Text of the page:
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Campbell Unclassified

A diverse series of articles by library staff about all things libraries and books!
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Sep 25

But is the movie really better? by Michelle Flaws

Posted on September 25, 2020 at 1:34 PM by Genesis Gaule

Recently I found myself scrolling through all of the newest book adaptations available on Netflix. Young adult novels are really having a moment--which got me thinking about some of my favorites. Some readers may argue with some of my choices but polling my coworkers on their picks was entertaining because we all appreciate different genres and their adaptations

So what movies made it onto the good list?

What about the bad?

The Scarlet Letter by Nathaniel Hawthorne was filmed in 1995 with Gary Oldman and Demi Moore, in one word: embarrassing. The adaptation miserably failed to portray the suspense and restraint behind this forbidden love story. Eragon by Christopher Paolini hit the big screen in 2006 and despite having seasoned actors and a well established production company, it left the fans much to desire. The costumes, the special effects and the dialogue did not match the thrill we felt when reading the novel for the first time.

The Island of Dr. Moreau by H.G. Wells received a second screen adaptation in 1996 with Marlon Brando, Val Kilmer and David Thewlis playing titular characters. Filming and production on this movie was notorious for setbacks and crew disagreements; did the heat from filming on location render them unproductive? The movie lacks the ability to demonstrate the horror that is a man toying with nature to create hybrid creatures. While the story is supposed to be disturbing, this remake leaves much to be desired. Every time I think of Marlon Brando wearing white face paint and a giant kaftan I face-palm.

What about those adaptations that have inconsistencies with its novel counterpart but are still worth seeing in the movie theatre?

Here are some recommendations:

Watch them and compare! Decide for yourself and become a fan of the book and the movie!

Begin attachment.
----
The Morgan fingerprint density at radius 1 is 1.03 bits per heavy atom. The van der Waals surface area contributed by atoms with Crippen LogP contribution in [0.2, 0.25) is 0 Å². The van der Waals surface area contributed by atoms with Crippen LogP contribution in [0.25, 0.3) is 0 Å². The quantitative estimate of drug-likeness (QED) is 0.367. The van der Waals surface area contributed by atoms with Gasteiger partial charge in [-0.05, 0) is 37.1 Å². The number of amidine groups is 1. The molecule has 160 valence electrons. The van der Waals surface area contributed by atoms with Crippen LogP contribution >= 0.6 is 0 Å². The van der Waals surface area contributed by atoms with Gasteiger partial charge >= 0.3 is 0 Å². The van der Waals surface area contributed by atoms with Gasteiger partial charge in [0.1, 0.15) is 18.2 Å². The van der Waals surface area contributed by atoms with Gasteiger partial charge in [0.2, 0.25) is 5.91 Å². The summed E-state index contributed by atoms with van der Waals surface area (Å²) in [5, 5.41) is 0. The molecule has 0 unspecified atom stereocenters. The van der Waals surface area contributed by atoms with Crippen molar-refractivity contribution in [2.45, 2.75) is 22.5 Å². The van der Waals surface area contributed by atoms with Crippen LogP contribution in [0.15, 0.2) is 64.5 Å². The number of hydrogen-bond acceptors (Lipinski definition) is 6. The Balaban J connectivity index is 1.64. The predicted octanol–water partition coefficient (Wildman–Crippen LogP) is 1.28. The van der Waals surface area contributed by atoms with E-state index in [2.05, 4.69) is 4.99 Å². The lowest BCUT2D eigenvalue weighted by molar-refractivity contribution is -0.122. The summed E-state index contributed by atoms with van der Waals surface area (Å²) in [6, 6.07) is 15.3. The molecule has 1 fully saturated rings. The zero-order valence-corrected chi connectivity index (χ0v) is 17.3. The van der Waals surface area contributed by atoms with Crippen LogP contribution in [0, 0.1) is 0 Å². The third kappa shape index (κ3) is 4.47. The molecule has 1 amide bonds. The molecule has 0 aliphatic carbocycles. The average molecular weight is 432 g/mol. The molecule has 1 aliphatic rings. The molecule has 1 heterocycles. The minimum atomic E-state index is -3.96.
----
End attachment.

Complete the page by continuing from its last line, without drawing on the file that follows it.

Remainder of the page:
Sep 21

Book Notes 9/21/2020

Posted on September 21, 2020 at 10:03 AM by Genesis Gaule

Open books and the words book notes

9/21/2020


The library is now open on Tuesdays & Fridays! These books can also be checked out through our Front Door Pick Up on Mondays & Thursdays or by scheduling an appointment on a Wednesday.


Hidden Valley Road by Robert Kolker

This is the heartrending story of a family with twelve children, six of them diagnosed with schizophrenia, that became science’s greatest hope in the quest to understand the disease.

George Harrison on George Harrison by Ashley Kahn

Known as the “Quiet Beatle” but arguably the most thoughtful and certainly most outspoken of the famous four, these are Harrison’s most revealing and illuminating interviews, correspondence, and writings.

The Heirloom Garden by Viola Shipman

Having lost her husband to World War II and her daughter to illness, Iris walled herself off from the world and built a new family…of flowers. Then Abby moves next door and Iris is reluctantly yet inevitably draw into her boisterous neighbor’s life.

Goldilocks by Laura Lam

Despite increasing restrictions on the freedoms of women on Earth, Valerie Black is spearheading the first all-female mission to a planet in the Goldilocks Zone—where conditions are just right for human habitation—in humanity’s last hope for survival.


If you need help accessing any of these titles or using front door pickup, email or call us and we will be happy to assist you!

View Book Notes PDF archive

Sep 18

Schoolbook Overload by Cody Rasmussen

Posted on September 18, 2020 at 1:54 PM by Genesis Gaule

You hear that bell ringing?  It means that school has started once again, and with it comes the required textbook readings.


I do not have to tell you how many times I have looked at a syllabus and stared at the required reading list just thinking, “Why, oh why, did I take this class.”  It’s probably the same, if not similar, for quite a few students out there.  Then when it comes down to it and you start reading them, you just start to get tired and find no enjoyment.  Don’t get me wrong, there have been some textbooks I have enjoyed reading.  However, the majority of them have been very long and dry.


Don’t let this deter you from enjoying reading though.  We all know that there are other books that we can read for fun.  You just need to know when to read them, while still maintaining that textbook reading schedule.  I have found a couple ways in which to do this.


Maintaining Fun Reading:

  1. One of the best times to read is of course right before you go to bed for the night.  Reading something that you enjoy will help you not only relax and de-stress, but it will also help to clear your thoughts for the evening.
  2. I have also found that reading right after you have your noon meal is a good time as well.  Instead of being on the phone or watching TV, reading at that point can be relaxing, it gives you time to digest and just relax the eyes.
  3. The final time is an interesting one.  If I can, I try and read something right after I finish with my homework for the day, whether it be actual work or reading a text from the required readings.  This is mainly because I try to get myself in a different mindset from when I am working on schoolwork, reading helps with that.

Reading is meant for a variety of reasons.  Whether it be for educational purposes, for informative purposes, or for fun.  Overload of schoolwork has been seen to cause many issues for students, and in order for these issues to not happen students need to have a way to decompress.  Finding time to read something enjoyable is what I try and do, maybe it can help you as well.